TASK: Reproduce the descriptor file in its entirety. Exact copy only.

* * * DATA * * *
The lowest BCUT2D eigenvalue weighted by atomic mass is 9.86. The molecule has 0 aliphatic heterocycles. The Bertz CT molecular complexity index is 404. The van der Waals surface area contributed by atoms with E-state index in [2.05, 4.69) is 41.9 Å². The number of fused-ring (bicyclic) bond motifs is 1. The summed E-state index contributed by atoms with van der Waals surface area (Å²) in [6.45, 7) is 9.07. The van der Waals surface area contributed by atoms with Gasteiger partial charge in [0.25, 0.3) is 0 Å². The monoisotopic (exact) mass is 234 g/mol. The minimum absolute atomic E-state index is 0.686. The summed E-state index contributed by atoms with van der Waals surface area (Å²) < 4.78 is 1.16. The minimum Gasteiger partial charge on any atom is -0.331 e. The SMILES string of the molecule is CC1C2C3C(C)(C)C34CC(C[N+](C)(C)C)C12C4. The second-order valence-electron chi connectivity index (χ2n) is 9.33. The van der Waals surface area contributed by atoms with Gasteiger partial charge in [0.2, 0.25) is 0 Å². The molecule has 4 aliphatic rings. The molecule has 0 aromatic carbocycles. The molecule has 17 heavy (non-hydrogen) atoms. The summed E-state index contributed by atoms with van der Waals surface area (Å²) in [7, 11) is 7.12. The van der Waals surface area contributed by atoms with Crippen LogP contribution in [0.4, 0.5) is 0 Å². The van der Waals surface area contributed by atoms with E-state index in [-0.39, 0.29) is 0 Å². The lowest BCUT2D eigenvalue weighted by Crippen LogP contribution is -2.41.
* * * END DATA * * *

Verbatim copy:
The lowest BCUT2D eigenvalue weighted by atomic mass is 9.86. The molecule has 0 aliphatic heterocycles. The Bertz CT molecular complexity index is 404. The van der Waals surface area contributed by atoms with E-state index in [2.05, 4.69) is 41.9 Å². The number of fused-ring (bicyclic) bond motifs is 1. The summed E-state index contributed by atoms with van der Waals surface area (Å²) in [6.45, 7) is 9.07. The van der Waals surface area contributed by atoms with Gasteiger partial charge in [0.25, 0.3) is 0 Å². The monoisotopic (exact) mass is 234 g/mol. The minimum absolute atomic E-state index is 0.686. The summed E-state index contributed by atoms with van der Waals surface area (Å²) < 4.78 is 1.16. The minimum Gasteiger partial charge on any atom is -0.331 e. The SMILES string of the molecule is CC1C2C3C(C)(C)C34CC(C[N+](C)(C)C)C12C4. The second-order valence-electron chi connectivity index (χ2n) is 9.33. The van der Waals surface area contributed by atoms with Gasteiger partial charge in [0.2, 0.25) is 0 Å². The molecule has 4 aliphatic rings. The molecule has 0 aromatic carbocycles. The molecule has 17 heavy (non-hydrogen) atoms. The summed E-state index contributed by atoms with van der Waals surface area (Å²) in [7, 11) is 7.12. The van der Waals surface area contributed by atoms with Crippen LogP contribution in [0.4, 0.5) is 0 Å². The van der Waals surface area contributed by atoms with E-state index in [-0.39, 0.29) is 0 Å². The lowest BCUT2D eigenvalue weighted by Crippen LogP contribution is -2.41.